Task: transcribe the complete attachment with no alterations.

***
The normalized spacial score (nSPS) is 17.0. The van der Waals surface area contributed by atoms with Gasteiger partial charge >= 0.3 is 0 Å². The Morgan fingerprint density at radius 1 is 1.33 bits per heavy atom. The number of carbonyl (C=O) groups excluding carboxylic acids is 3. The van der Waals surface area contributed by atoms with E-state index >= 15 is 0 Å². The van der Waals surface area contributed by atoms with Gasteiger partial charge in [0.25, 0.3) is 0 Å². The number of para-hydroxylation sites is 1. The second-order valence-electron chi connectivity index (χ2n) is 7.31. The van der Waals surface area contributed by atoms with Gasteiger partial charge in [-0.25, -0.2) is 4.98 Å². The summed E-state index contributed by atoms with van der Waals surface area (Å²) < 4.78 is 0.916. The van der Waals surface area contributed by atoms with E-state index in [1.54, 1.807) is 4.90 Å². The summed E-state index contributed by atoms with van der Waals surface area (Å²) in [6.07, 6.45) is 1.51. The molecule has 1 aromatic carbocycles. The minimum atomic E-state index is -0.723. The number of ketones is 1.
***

The normalized spacial score (nSPS) is 17.0. The van der Waals surface area contributed by atoms with Gasteiger partial charge >= 0.3 is 0 Å². The Morgan fingerprint density at radius 1 is 1.33 bits per heavy atom. The number of carbonyl (C=O) groups excluding carboxylic acids is 3. The van der Waals surface area contributed by atoms with E-state index >= 15 is 0 Å². The van der Waals surface area contributed by atoms with Gasteiger partial charge in [0.25, 0.3) is 0 Å². The number of para-hydroxylation sites is 1. The second-order valence-electron chi connectivity index (χ2n) is 7.31. The van der Waals surface area contributed by atoms with Gasteiger partial charge in [-0.25, -0.2) is 4.98 Å². The summed E-state index contributed by atoms with van der Waals surface area (Å²) < 4.78 is 0.916. The van der Waals surface area contributed by atoms with E-state index in [1.54, 1.807) is 4.90 Å². The summed E-state index contributed by atoms with van der Waals surface area (Å²) in [6.07, 6.45) is 1.51. The molecule has 1 aromatic carbocycles. The minimum atomic E-state index is -0.723. The number of ketones is 1.